As cancer treatment continues to advance, more emphasis has been placed on improving the quality of life of cancer patients. While many chemotherapeutic agents are effective, they may also come with serious side effects that can have debilitating consequences during and following a course of treatment. An area with increased interest over the past decade is the prevention of hearing loss associated with the administration of platinum-based chemotherapeutic drugs, especially cisplatin. Cisplatin, commonly used to treat a variety of solid tumors, acts primarily by facilitating DNA damage to prevent replication and induce apoptosis.1 Unfortunately, cisplatin is able to traverse the blood-labyrinthine barrier and access the inner ear. Once there, the drug appears to primarily attack outer hair cells, causing permanent hearing loss.2-6 Children are more susceptible to the ototoxic effects of cisplatin.7, 8 Hearing loss in children can impact their social and academic progress, which can have long-term effects. However, reducing the levels of cisplatin administered is not recommended, as this can reduce the tumor response and thus reduce control of the disease and lead to reoccurrence.
At present, no drug has been approved for the prevention of cisplatin-dependent hearing loss. Multiple therapies are in human trials but the clinical success of these is yet to be determined. One issue with the use of a systemic otoprotective agent concurrently with cisplatin administration is that the otoprotective agent may interfere with cisplatin activity, making it less effective. Therefore, any otoprotective agent must either use closely timed systemic administration to elicit its protective effect but not interfere with cisplatin activity or be administered directly to the ear, localizing its activity to the area of need. Recent studies have demonstrated that cisplatin can be retained in the inner ear for months after a single administration.9 Thus, any effective otoprotectant must either prevent the cisplatin from reaching the ear or remain in the ear for months following administration.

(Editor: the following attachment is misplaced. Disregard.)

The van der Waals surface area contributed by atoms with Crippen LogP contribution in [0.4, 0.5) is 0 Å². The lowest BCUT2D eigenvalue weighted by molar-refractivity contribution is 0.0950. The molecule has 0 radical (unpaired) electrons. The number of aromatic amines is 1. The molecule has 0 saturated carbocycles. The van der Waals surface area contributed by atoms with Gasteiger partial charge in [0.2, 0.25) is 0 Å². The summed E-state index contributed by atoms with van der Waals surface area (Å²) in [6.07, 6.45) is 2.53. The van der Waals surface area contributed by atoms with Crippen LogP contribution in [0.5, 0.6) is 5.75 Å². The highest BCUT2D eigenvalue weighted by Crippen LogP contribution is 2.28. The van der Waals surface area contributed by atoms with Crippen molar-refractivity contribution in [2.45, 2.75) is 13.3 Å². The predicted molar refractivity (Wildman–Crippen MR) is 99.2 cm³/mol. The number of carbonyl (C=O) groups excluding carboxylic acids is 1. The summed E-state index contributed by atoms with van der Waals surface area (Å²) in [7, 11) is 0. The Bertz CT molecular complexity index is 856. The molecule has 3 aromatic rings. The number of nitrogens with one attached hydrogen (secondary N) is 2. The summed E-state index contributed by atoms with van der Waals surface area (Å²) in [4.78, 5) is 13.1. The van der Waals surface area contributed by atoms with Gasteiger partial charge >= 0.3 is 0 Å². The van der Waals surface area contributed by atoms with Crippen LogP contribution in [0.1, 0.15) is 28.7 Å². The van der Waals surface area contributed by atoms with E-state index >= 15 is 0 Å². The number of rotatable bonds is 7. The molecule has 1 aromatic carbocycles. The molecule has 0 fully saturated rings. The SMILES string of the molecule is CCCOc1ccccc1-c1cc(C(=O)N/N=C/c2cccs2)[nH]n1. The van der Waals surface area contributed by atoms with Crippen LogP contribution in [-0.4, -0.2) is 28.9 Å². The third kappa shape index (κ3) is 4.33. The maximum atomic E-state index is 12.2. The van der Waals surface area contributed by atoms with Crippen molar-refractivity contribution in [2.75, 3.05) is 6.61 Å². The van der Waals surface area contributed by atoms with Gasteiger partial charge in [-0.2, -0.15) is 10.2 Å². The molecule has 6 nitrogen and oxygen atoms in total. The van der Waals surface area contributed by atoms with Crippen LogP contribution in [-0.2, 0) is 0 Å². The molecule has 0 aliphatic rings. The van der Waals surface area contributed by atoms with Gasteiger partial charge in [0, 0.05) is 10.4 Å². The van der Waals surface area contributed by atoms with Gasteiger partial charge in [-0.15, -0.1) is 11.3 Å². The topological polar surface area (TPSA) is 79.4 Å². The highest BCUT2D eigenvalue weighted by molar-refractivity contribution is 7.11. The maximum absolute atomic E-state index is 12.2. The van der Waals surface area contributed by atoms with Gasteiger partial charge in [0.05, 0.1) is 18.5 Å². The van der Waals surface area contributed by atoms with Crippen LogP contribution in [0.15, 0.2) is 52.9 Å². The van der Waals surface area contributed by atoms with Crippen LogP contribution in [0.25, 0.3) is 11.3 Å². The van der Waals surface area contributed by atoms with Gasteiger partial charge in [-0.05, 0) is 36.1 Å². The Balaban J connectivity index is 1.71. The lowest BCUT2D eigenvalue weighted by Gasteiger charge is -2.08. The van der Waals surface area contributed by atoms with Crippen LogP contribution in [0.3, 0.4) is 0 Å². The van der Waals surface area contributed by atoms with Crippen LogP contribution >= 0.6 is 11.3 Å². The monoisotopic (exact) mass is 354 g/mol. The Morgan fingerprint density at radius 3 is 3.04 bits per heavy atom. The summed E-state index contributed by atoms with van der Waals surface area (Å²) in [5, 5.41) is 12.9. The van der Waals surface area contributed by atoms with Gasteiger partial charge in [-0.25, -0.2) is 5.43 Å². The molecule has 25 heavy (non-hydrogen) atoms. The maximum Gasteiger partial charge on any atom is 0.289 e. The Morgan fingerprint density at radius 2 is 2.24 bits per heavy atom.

GETTING DRUGS INTO THE INNER EAR
The treatment of maladies of the inner ear using pharmaceutical agents is challenging. Many therapeutic agents are unable to achieve therapeutic levels in the inner ear following systemic administration. The inner ear contains the blood-labyrinthine barrier, analogous to the blood-brain barrier of the central nervous system. In many cases, the levels of systemic drug needed to achieve therapeutic levels in the inner ear cause systemic toxicity, limiting the practicality of dosing. To circumvent these problems, multiple techniques have been developed for the local delivery of drugs into the middle ear.10-19 These include intratympanic injections, micropumps and wicks, and depot systems to slowly release a drug to the middle ear/round window niche. Although all of these methods generally reduce the side effects of administered drugs and can enhance the therapeutic levels achieved in the inner ear, middle ear drug administration still has its shortcomings.20, 21 Most notable are the loss of drugs down the Eustachian tube and variability of patient anatomy (bony protrusions, false membranes, etc.), which can lead to having highly variable levels of a drug in the inner ear fluid. Thus, accurate dosing is difficult, if not impossible.
INTRACOCHLEAR DRUG DELIVERY